You also need to install all required extensions, e.g. Exchange, an each machine where you want to execute the generated EXE file.

      Kind regards

      1. Hello,

        Sorry for the misunderstanding! I mean does the PowerShell 2 required, not just PowerShell.

        PowerShell 1 is a prerequisite for installing Exchange Server 2007, and there is PowerShell 1.0 installed on all servers. All command lets which are included in my script (which have to be converted in .EXE), are available and running successfully on PowerShell1.0.

        As far as I understood PowerShell 2.0 is required the ps2exe.ps1 to work. My actual question was, does the PowerShell 2.0 required on all machines the EXE file to be executed, because on the most of clients it is version 1.0? The original script is working when it is not converted.

        Also could you please advise how the additional snapins can be included in the .EXE. The converted script does not work even on the original server, just because the .EXE does not recognize the Exchange cmd-lets even if I put the following line into the beginning of the script:

        Add-PSSnapin Microsoft.Exchange.Management.PowerShell.Admin

        Thank you in advance.

  4. I keep getting an error when I try to run this. not sure if it is because I am running 64 bit version of .net 2.0 or not. Maybe you can offer some insight?

    PS D:\scripts\ps2exe> .\ps2exe.ps1 -inputfile d:\scripts\ps2exe\test.ps1 d:\scripts\ps2exe\test.exe -verbose
    PS2EXE; v0.1.0.0 by Ingo Karstein (

    Reading input file d:\scripts\ps2exe\test.ps1

    Compiling file…

    Could not create the PowerShell .exe file because of compilation errors. Use -verbose parameter to see details.
    VERBOSE: c:\Users\rmcgee\AppData\Local\Temp\2rsi4trn.0.cs(196,55) : error CS0012: The type
    ‘System.Dynamic.IDynamicMetaObjectProvider’ is defined in an assembly that is not referenced. You must add a reference
    to assembly ‘System.Core, Version=, Culture=neutral, PublicKeyToken=b77a5c561934e089’.

        1. Still a no go…

          PS C:\PS2EXE-v0.2.0.0> .\ps2exe.ps1 -inputfile “C:\WindowsProdKey.ps1” “C:\WindowsProdKey.exe” -runtime20 -verbose
          PS2EXE; v0.2.0.0 by Ingo Karstein (

          Reading input file C:\WindowsProdKey.ps1

          Compiling file…

          Could not create the PowerShell .exe file because of compilation errors. Use -verbose parameter to see details.
          VERBOSE: c:\Users\sage\AppData\Local\Temp\3wfmg54c.0.cs(196,55) : error CS0012: The type
          ‘System.Dynamic.IDynamicMetaObjectProvider’ is defined in an assembly that is not referenced. You must add a reference
          to assembly ‘System.Core, Version=, Culture=neutral, PublicKeyToken=b77a5c561934e089’.
          PS C:\PS2EXE-v0.2.0.0>

          1. Hi! – This is strange. This Assembly (dynamics) is part of .NET Framework 4. But the C# compiler utilized in the PS2EXE script is set to use 2.0… So this assembly should be unknown to this compiler.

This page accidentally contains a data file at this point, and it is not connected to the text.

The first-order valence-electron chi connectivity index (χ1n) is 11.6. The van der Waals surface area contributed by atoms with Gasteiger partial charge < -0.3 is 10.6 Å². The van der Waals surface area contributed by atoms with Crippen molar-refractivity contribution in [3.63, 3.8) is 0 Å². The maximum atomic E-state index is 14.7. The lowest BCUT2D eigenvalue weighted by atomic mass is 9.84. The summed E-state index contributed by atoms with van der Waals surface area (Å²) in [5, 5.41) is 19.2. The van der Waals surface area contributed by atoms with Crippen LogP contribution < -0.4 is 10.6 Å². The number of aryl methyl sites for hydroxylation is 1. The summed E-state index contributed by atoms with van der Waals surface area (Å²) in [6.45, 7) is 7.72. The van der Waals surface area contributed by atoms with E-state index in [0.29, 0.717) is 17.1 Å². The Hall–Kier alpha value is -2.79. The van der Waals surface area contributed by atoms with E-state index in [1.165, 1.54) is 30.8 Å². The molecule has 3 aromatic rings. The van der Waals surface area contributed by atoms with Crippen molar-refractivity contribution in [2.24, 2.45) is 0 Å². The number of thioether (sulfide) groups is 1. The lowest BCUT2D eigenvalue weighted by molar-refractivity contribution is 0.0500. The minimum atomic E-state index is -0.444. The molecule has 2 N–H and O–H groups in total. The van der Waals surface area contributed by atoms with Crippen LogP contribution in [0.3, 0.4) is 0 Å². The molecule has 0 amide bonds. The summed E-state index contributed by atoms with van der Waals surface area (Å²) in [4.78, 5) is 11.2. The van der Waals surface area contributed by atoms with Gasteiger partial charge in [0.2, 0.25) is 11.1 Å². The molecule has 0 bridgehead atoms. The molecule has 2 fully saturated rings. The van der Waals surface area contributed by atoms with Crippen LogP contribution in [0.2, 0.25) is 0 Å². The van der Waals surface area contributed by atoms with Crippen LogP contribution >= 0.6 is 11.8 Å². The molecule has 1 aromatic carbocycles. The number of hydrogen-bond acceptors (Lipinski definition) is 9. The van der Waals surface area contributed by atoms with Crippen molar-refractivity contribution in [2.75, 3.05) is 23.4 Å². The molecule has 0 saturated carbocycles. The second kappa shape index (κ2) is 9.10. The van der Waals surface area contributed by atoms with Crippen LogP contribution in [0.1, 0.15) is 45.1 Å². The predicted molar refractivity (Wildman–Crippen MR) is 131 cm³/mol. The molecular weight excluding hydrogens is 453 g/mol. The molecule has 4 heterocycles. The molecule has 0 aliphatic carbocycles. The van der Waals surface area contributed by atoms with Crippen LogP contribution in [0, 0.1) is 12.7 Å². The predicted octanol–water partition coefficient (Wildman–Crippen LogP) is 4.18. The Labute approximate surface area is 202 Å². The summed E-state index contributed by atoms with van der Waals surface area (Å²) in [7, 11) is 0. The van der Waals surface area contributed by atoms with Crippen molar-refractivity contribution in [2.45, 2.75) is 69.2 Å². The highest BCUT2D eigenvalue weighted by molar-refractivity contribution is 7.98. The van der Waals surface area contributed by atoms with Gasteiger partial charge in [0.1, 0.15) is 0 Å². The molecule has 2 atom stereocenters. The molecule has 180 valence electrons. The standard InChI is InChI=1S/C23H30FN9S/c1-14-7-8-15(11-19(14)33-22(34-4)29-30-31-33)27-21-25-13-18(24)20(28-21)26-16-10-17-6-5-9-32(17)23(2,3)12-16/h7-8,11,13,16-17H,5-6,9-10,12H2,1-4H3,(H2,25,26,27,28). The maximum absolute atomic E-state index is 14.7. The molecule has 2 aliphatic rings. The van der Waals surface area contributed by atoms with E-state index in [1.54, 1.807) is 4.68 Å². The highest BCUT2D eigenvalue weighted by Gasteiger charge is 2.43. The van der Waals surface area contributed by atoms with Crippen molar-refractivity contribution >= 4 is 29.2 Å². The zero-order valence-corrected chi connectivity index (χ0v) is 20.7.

Please check directory “C:\Windows\System32\WindowsPowerShell\v1.0”. Do you have a file “powershell.exe.config”? If so please post it’s content.

            As another approach please open a PowerShell console and type in this command:
            Please post the output.


              1. Just wondering whether you have a solution to this? I am getting the same errors.

  5. thank you man for this great tool but I found a little problem after converting my script to exe it exits automatically is there something that I can do to make it doesn’t exit

  6. if my PS script contain parameter,when I convert my PS script to EXE,it seems that it does not provide

      1. If my PS script contain parameter,when I convert my PS script to EXE,it seems that it does not provide,for example:
        (my ps script are shown in the following)

        function ping-test


        save it as ping-test.ps1, and convert it to ping-test.exe, but when I add the parameter “loop”, it does not work.

        How to make it work?

        1. It’s not a bug, but it works diffrent 😉

          See this version of your script

          write-host "here are all command line arguments"
          write-host $args

          #initialize parameter variables
          $loop = $false

          #parse command line arguments in array $args
          if($args -icontains "-loop") {
          $loop = $true

          function ping-test


          #Get-Variable | ft name, value #check all variables
          ping-test -loop:$loop

          You have to use “$args” not “param(….)”. You have to parse the $args array yourself!

          I’ve made a small improvement to the PS2EXE script. So it’s version now!

  7. Hello, it’s a very useful app, however it’s not possible to use .NET classes… because I got an error message while running my exe:

    “Cannot find type [System.Windows.Forms.Form]: make sure the assembly containing
    this type is loaded.”

    What could be the problem?

    1. Try to add the following line at top of your PowerShell script:


      – Does it work?